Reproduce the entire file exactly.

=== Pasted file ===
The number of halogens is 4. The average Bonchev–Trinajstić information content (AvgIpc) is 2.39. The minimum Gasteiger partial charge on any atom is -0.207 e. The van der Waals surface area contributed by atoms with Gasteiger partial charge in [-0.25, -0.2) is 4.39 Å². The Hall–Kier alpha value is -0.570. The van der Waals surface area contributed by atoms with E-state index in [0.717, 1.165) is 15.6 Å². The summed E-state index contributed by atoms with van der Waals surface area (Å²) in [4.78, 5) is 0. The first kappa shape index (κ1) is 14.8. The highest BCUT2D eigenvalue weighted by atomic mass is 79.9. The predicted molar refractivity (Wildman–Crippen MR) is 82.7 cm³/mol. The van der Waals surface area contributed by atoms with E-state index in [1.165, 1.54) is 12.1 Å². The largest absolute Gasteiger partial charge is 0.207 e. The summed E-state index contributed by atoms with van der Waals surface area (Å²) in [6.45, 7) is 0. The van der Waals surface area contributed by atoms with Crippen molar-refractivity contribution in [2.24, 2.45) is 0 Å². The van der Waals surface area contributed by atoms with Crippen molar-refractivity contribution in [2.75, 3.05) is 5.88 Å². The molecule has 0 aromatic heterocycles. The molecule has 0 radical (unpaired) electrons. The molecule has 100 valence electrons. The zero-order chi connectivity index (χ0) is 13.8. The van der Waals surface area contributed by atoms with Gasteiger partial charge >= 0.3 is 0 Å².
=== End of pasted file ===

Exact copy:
The number of halogens is 4. The average Bonchev–Trinajstić information content (AvgIpc) is 2.39. The minimum Gasteiger partial charge on any atom is -0.207 e. The van der Waals surface area contributed by atoms with Gasteiger partial charge in [-0.25, -0.2) is 4.39 Å². The Hall–Kier alpha value is -0.570. The van der Waals surface area contributed by atoms with E-state index in [0.717, 1.165) is 15.6 Å². The summed E-state index contributed by atoms with van der Waals surface area (Å²) in [4.78, 5) is 0. The first kappa shape index (κ1) is 14.8. The highest BCUT2D eigenvalue weighted by atomic mass is 79.9. The predicted molar refractivity (Wildman–Crippen MR) is 82.7 cm³/mol. The van der Waals surface area contributed by atoms with E-state index in [1.165, 1.54) is 12.1 Å². The largest absolute Gasteiger partial charge is 0.207 e. The summed E-state index contributed by atoms with van der Waals surface area (Å²) in [6.45, 7) is 0. The van der Waals surface area contributed by atoms with Crippen molar-refractivity contribution in [2.24, 2.45) is 0 Å². The van der Waals surface area contributed by atoms with Crippen molar-refractivity contribution in [2.75, 3.05) is 5.88 Å². The molecule has 0 aromatic heterocycles. The molecule has 0 radical (unpaired) electrons. The molecule has 100 valence electrons. The zero-order chi connectivity index (χ0) is 13.8. The van der Waals surface area contributed by atoms with Gasteiger partial charge >= 0.3 is 0 Å².